The team’s third systems upgrade—TTWCS (V)3—garnered national recognition from NDIA.
NDIA established the Systems Engineering Excellence Award in 2003 to honor the memory of Lt. Gen. Thomas R. Ferguson, U.S. Air Force, for leadership said to embody the highest ideals in defense systems’ development and deployment.
The award is given to a team whose systems engineering contributions “have demonstrably helped achieve significant cost savings due to new or enhanced processes, procedures and/or concepts, increased mission capabilities, and substantially increased performance,” according to the description.
NSWC PHD assembled a cross-disciplinary engineering team in 2010 to design the next generation of TTWCS’s computing infrastructure, maturing it from the development phase to production and eventually, deployment.
The team successfully reduced the footprint of three electronics racks to a two-rack system, with room for expansion, and introduced maintainability improvements in four related computer consoles. The team also reduced the overall parts’ count by 33%, which translated to significant cost savings.
Production began in 2018; USS Roosevelt (DDG 80) in the second quarter of 2019 was the first ship to deploy with the new hardware.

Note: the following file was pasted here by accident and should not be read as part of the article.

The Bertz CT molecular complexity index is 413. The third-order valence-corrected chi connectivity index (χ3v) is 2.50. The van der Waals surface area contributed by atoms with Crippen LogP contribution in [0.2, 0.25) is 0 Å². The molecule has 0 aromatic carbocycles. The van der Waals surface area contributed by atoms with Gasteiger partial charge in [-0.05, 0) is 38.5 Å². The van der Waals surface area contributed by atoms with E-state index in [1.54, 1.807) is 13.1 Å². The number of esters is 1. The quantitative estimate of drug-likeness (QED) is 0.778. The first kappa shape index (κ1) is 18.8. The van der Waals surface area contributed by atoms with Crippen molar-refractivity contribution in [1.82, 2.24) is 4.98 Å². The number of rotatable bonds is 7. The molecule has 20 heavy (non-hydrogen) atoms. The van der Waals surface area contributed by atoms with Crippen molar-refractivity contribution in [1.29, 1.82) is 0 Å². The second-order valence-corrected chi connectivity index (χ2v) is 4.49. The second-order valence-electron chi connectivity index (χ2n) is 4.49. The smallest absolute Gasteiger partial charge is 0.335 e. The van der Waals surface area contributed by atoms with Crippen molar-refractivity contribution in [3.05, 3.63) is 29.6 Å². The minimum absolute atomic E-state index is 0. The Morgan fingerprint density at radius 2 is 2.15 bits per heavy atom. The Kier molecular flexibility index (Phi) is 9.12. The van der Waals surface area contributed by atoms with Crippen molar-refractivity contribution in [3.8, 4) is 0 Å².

According to the command’s nomination, the team’s diverse technical skills and engineering acumen were key elements to its successful design. Members included those from the design, integrated logistics and production teams, such as Emmerich, Tomahawk hardware product lead; Monaco, Tomahawk hardware design agent; engineers Christina Zamboni and Vay Vong; Andrew Goodwin, Tomahawk installation lead; Rey Jordan, mechanical engineer; and Ron Fong, technical project manager.
All members contributed experience from their different backgrounds. In addition, former Sailors who worked as Tomahawk maintainers and operators provided feedback directly to the development team, which translated into a more customer-centric design.
The government-owned design and technical data package allows the TTWCS team to update or modify the design without delay. As a recent example, the NSWC PHD team was able to design, prototype and deliver engineering development units of an obsolete component within two months and install it within three months.
According to Ovakyan, the Tomahawk hardware design agent team at the command currently is working on the future generation of TTWCS, which will support the Maritime Strike Tomahawk, and has also begun work on a new Mission Package Console (MPC) to replace aging consoles on Littoral Combat Ships.
The team started work on the MPC design in July 2019 by adapting the modular design inherent in the Tomahawk console, and currently is on track for the critical design review in June, with the first fleet delivery scheduled for November.
“It’s a great feeling knowing that every Tomahawk ship in the fleet now has at least some part of our design installed and in service,” Emmerich said. “We’re hoping our efforts to create a more affordable and maintainable system are realized by those that matter the most—the Sailors who operate and maintain the hardware.”